The merits of the opera – and they are many – are therefore largely musical. The vocal writing is effective, well suited to the voices, and rises to impassioned emotional heights when required. The orchestral writing is even better, atmospheric and grandiose by turns and lending a real sense of occasion to the momentous proceedings. The only point at which it fails is at the very end. The composer rightly recognises that a transcendent ecstatic climax as the saint is condemned to the flames would be simply unacceptable nowadays – modern audiences know too well that the messy business of burning somebody alive is not something that could ever be regarded as romantic – but, where Shaw sensibly kept the whole business offstage (and improbably quick), here Dello Joio chooses to focus not on Joan herself but on the enigmatic figure of Peter Cauchon who looks on with satisfaction as the demands of justice are satisfied. Now this might just about be acceptable if we had been encouraged to sympathise with the character earlier in the proceedings, but on the contrary his portrayal has been such as to emphasise the brutish nature of his prejudices (which afterwards afforded such relish to those detractors who emphasised the similarity of his name to the French word for “pig” – Paul Claudel’s libretto for Honegger delights in this vulgar pun). The result, both dramatically and musically, is to leave the ending of the opera decidedly depressing and downbeat – not at all, one imagines, what the composer would have wished or intended. I find myself wondering how he handled the same situation in his earlier opera – certainly, if the symphony is any sort of guide, the result would have been quite different and much more effective in musical terms.

The sense of dramatic imbalance is hardly helped by the fact that the two scenes of the opera – the first set in Joan’s prison cell and the second during the trial itself – are quite distinct in tone, and that three of the principal characters in the first disappear from view altogether in the second. One would certainly have expected Father Julien who defends Joan from the predatory attentions of her jailer to have made his presence felt during the trial itself, and his failure to do so leaves a gaping hole in the dramatic fabric of the whole. This is all the more the case in this performance when Luke Scott gives such as sterling performance, his warm and firm voice ringing out in declamation and denunciation with a real sense of heroism. Mind you, Stephen Powell as Cauchon is also the possessor of a fine bass voice, and he carefully avoids the twin perils of sounding either woolly or trenchant as he denounces Joan – he almost makes you believe in the innate good intentions of the character, although the exact nature of Joan’s heresy is never made very explicit. As Joan herself, Heather Buck begins with a rather small voice – a frightened country maid rather than a heroic figure – and she maintains this characterisation throughout even when towards the end she grows into the stature of sainthood as she confronts her doom. This is no goddess-like Brünnhilde striding confidently to meet her immolation; the character is a real woman with real fears, and although there are moments when Dello Joio seems to be expecting something more superhuman Buck maintains a sense of real character throughout. It is so often the case with operatic casting of neglected works that the singers prove to be inadequate for roles written with more substantial voices in the mind of their composers, and it is a delight to report that Gil Rose has succeeded in avoiding any such pitfall; even Ryan Stoll as the jailer, with his uncouth laughter, strikes a thoroughly realistic note in the portrayal of his character, and Jeremy Ayres Fisher makes a nice opening vignette of his wistful little song. The chorus members of Odyssey Opera too are well-tuned and portrayed, and even manage to make something of their strictly functional occasional solo lines as inquisitors.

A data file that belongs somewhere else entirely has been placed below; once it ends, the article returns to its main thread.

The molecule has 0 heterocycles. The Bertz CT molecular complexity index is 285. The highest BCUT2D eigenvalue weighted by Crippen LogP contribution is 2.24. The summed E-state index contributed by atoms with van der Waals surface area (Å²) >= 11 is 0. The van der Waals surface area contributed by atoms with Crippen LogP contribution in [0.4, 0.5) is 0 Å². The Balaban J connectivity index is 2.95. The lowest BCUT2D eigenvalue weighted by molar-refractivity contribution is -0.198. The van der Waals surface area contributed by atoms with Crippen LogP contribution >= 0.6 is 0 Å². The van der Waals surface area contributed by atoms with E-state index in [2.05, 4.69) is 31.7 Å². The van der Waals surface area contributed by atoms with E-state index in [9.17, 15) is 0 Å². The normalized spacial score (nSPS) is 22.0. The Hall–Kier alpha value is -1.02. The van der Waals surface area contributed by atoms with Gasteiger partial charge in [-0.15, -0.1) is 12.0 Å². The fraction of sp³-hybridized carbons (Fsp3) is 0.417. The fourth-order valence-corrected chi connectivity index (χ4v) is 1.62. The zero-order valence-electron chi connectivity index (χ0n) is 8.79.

The presentation of the discs is everything that one could wish; two discs in a gatefold sleeve with a detachable booklet insert giving full notes and texts. It appears from the Odyssey Opera website that the recording derives from a live semi-staged performance – although there is no audible evidence of audience noise or stage movement. But the sound is excellent, the balance between voices and orchestra superbly judged, and the committed portrayals convey all the sense of movement and spectacle that one might anticipate. The performance of the symphony, which precedes the first scene of the opera on CD1, is far superior in sound to the old 1952 première recording under Robert Whitney, but the 1995 recording under James Sedares on Koch has perhaps a little more verve in terms of orchestral playing. On the other hand that CD is coupled much less interestingly with the academic-sounding Chaconne, Variations and Fugue; so to a very large extent this double set, including all of Dello Joio’s surviving music inspired by Joan of Arc, is a much more attractive proposition. And even despite its dramatic deficiencies, it is a thoroughly enjoyable and indeed inspiring experience.

Paul Corfield Godfrey